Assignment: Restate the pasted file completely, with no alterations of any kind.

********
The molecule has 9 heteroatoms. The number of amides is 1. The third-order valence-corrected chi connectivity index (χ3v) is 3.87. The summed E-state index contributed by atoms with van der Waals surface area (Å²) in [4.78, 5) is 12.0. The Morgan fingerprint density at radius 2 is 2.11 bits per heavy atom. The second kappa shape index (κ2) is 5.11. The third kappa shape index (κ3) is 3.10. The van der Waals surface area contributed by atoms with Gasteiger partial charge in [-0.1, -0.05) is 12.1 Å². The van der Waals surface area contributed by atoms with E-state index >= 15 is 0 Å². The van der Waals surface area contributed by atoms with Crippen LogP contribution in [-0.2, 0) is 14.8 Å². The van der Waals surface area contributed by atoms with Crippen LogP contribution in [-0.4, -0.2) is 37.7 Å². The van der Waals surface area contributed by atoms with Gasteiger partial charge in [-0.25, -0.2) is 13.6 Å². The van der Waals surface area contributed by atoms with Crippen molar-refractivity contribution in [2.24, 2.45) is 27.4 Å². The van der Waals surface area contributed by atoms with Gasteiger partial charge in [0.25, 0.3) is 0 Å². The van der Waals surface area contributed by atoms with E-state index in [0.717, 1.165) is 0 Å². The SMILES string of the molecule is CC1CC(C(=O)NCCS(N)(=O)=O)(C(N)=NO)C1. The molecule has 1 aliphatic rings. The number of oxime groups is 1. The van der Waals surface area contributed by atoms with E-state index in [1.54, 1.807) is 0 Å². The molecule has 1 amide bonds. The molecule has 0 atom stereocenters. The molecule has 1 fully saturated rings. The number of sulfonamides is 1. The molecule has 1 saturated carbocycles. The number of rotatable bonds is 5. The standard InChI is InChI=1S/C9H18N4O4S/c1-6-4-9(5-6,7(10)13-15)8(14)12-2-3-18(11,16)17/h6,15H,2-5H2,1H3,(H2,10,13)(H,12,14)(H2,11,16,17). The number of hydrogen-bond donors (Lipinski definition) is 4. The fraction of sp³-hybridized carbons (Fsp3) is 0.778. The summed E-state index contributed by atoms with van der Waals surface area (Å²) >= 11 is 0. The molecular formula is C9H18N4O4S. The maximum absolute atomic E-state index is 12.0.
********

The molecule has 9 heteroatoms. The number of amides is 1. The third-order valence-corrected chi connectivity index (χ3v) is 3.87. The summed E-state index contributed by atoms with van der Waals surface area (Å²) in [4.78, 5) is 12.0. The Morgan fingerprint density at radius 2 is 2.11 bits per heavy atom. The second kappa shape index (κ2) is 5.11. The third kappa shape index (κ3) is 3.10. The van der Waals surface area contributed by atoms with Gasteiger partial charge in [-0.1, -0.05) is 12.1 Å². The van der Waals surface area contributed by atoms with E-state index >= 15 is 0 Å². The van der Waals surface area contributed by atoms with Crippen LogP contribution in [-0.2, 0) is 14.8 Å². The van der Waals surface area contributed by atoms with Crippen LogP contribution in [-0.4, -0.2) is 37.7 Å². The van der Waals surface area contributed by atoms with Gasteiger partial charge in [-0.25, -0.2) is 13.6 Å². The van der Waals surface area contributed by atoms with Crippen molar-refractivity contribution in [2.24, 2.45) is 27.4 Å². The van der Waals surface area contributed by atoms with Gasteiger partial charge in [0.25, 0.3) is 0 Å². The van der Waals surface area contributed by atoms with E-state index in [0.717, 1.165) is 0 Å². The SMILES string of the molecule is CC1CC(C(=O)NCCS(N)(=O)=O)(C(N)=NO)C1. The molecule has 1 aliphatic rings. The number of oxime groups is 1. The van der Waals surface area contributed by atoms with E-state index in [1.54, 1.807) is 0 Å². The molecule has 1 amide bonds. The molecule has 0 atom stereocenters. The molecule has 1 fully saturated rings. The number of sulfonamides is 1. The molecule has 1 saturated carbocycles. The number of rotatable bonds is 5. The standard InChI is InChI=1S/C9H18N4O4S/c1-6-4-9(5-6,7(10)13-15)8(14)12-2-3-18(11,16)17/h6,15H,2-5H2,1H3,(H2,10,13)(H,12,14)(H2,11,16,17). The number of hydrogen-bond donors (Lipinski definition) is 4. The fraction of sp³-hybridized carbons (Fsp3) is 0.778. The summed E-state index contributed by atoms with van der Waals surface area (Å²) >= 11 is 0. The molecular formula is C9H18N4O4S. The maximum absolute atomic E-state index is 12.0.